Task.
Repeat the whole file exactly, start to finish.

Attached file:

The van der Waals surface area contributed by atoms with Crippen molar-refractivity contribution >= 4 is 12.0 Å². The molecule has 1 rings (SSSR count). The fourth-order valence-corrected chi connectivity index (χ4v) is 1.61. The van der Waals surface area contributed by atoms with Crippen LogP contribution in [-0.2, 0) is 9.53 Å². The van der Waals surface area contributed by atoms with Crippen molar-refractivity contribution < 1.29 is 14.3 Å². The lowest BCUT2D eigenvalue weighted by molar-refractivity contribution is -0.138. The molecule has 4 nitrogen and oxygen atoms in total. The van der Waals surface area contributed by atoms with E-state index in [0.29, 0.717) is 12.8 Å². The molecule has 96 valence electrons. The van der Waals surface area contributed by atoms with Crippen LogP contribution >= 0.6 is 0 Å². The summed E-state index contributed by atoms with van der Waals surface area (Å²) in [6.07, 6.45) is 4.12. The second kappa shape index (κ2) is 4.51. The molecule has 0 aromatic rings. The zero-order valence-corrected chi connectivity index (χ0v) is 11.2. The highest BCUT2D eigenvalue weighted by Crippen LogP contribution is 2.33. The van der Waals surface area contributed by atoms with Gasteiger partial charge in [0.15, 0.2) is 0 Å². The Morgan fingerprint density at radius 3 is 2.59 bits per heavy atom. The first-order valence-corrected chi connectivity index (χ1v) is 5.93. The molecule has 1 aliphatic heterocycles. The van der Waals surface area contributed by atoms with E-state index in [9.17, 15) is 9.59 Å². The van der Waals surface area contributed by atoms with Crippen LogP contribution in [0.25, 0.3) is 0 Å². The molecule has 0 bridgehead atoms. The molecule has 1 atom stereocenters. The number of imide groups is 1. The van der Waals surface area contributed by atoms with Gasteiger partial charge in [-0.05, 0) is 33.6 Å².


The van der Waals surface area contributed by atoms with Crippen molar-refractivity contribution >= 4 is 12.0 Å². The molecule has 1 rings (SSSR count). The fourth-order valence-corrected chi connectivity index (χ4v) is 1.61. The van der Waals surface area contributed by atoms with Crippen LogP contribution in [-0.2, 0) is 9.53 Å². The van der Waals surface area contributed by atoms with Crippen molar-refractivity contribution < 1.29 is 14.3 Å². The lowest BCUT2D eigenvalue weighted by molar-refractivity contribution is -0.138. The molecule has 4 nitrogen and oxygen atoms in total. The van der Waals surface area contributed by atoms with E-state index in [0.29, 0.717) is 12.8 Å². The molecule has 96 valence electrons. The van der Waals surface area contributed by atoms with Crippen LogP contribution >= 0.6 is 0 Å². The summed E-state index contributed by atoms with van der Waals surface area (Å²) in [6.07, 6.45) is 4.12. The second kappa shape index (κ2) is 4.51. The molecule has 0 aromatic rings. The zero-order valence-corrected chi connectivity index (χ0v) is 11.2. The highest BCUT2D eigenvalue weighted by Crippen LogP contribution is 2.33. The van der Waals surface area contributed by atoms with Gasteiger partial charge in [0.15, 0.2) is 0 Å². The Morgan fingerprint density at radius 3 is 2.59 bits per heavy atom. The first-order valence-corrected chi connectivity index (χ1v) is 5.93. The molecule has 1 aliphatic heterocycles. The van der Waals surface area contributed by atoms with E-state index in [9.17, 15) is 9.59 Å². The van der Waals surface area contributed by atoms with Crippen LogP contribution in [0.25, 0.3) is 0 Å². The molecule has 0 bridgehead atoms. The molecule has 1 atom stereocenters. The number of imide groups is 1. The van der Waals surface area contributed by atoms with Gasteiger partial charge in [-0.05, 0) is 33.6 Å².